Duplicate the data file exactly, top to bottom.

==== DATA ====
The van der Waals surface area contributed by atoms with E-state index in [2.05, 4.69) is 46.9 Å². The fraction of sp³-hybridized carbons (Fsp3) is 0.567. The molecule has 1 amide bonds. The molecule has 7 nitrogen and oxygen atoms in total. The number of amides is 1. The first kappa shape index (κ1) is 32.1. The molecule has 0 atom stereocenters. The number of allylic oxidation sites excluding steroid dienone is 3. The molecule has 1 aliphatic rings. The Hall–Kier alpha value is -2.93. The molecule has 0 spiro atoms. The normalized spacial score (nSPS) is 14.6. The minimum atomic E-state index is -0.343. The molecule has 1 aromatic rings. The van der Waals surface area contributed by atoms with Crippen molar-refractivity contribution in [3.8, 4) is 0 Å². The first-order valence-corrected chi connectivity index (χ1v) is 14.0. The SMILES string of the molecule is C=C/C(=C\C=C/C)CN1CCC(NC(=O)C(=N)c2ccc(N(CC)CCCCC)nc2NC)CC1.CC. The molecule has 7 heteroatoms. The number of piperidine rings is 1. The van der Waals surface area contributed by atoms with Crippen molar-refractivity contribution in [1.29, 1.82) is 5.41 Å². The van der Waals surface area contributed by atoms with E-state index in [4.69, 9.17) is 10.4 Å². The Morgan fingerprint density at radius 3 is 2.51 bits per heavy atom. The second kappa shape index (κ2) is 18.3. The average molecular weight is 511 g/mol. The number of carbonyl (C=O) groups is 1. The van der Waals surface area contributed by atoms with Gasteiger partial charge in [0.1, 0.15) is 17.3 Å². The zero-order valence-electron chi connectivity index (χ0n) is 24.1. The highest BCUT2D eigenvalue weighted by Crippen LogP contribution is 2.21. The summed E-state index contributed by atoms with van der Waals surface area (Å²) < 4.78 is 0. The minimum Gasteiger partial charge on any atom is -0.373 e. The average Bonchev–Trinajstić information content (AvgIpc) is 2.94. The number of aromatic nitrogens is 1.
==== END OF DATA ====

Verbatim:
The van der Waals surface area contributed by atoms with E-state index in [2.05, 4.69) is 46.9 Å². The fraction of sp³-hybridized carbons (Fsp3) is 0.567. The molecule has 1 amide bonds. The molecule has 7 nitrogen and oxygen atoms in total. The number of amides is 1. The first kappa shape index (κ1) is 32.1. The molecule has 0 atom stereocenters. The number of allylic oxidation sites excluding steroid dienone is 3. The molecule has 1 aliphatic rings. The Hall–Kier alpha value is -2.93. The molecule has 0 spiro atoms. The normalized spacial score (nSPS) is 14.6. The minimum atomic E-state index is -0.343. The molecule has 1 aromatic rings. The van der Waals surface area contributed by atoms with Crippen molar-refractivity contribution in [3.8, 4) is 0 Å². The first-order valence-corrected chi connectivity index (χ1v) is 14.0. The SMILES string of the molecule is C=C/C(=C\C=C/C)CN1CCC(NC(=O)C(=N)c2ccc(N(CC)CCCCC)nc2NC)CC1.CC. The molecule has 7 heteroatoms. The number of piperidine rings is 1. The van der Waals surface area contributed by atoms with Crippen molar-refractivity contribution in [1.29, 1.82) is 5.41 Å². The van der Waals surface area contributed by atoms with E-state index in [4.69, 9.17) is 10.4 Å². The Morgan fingerprint density at radius 3 is 2.51 bits per heavy atom. The second kappa shape index (κ2) is 18.3. The average molecular weight is 511 g/mol. The number of carbonyl (C=O) groups is 1. The van der Waals surface area contributed by atoms with Gasteiger partial charge in [0.1, 0.15) is 17.3 Å². The zero-order valence-electron chi connectivity index (χ0n) is 24.1. The highest BCUT2D eigenvalue weighted by Crippen LogP contribution is 2.21. The summed E-state index contributed by atoms with van der Waals surface area (Å²) < 4.78 is 0. The minimum Gasteiger partial charge on any atom is -0.373 e. The average Bonchev–Trinajstić information content (AvgIpc) is 2.94. The number of aromatic nitrogens is 1.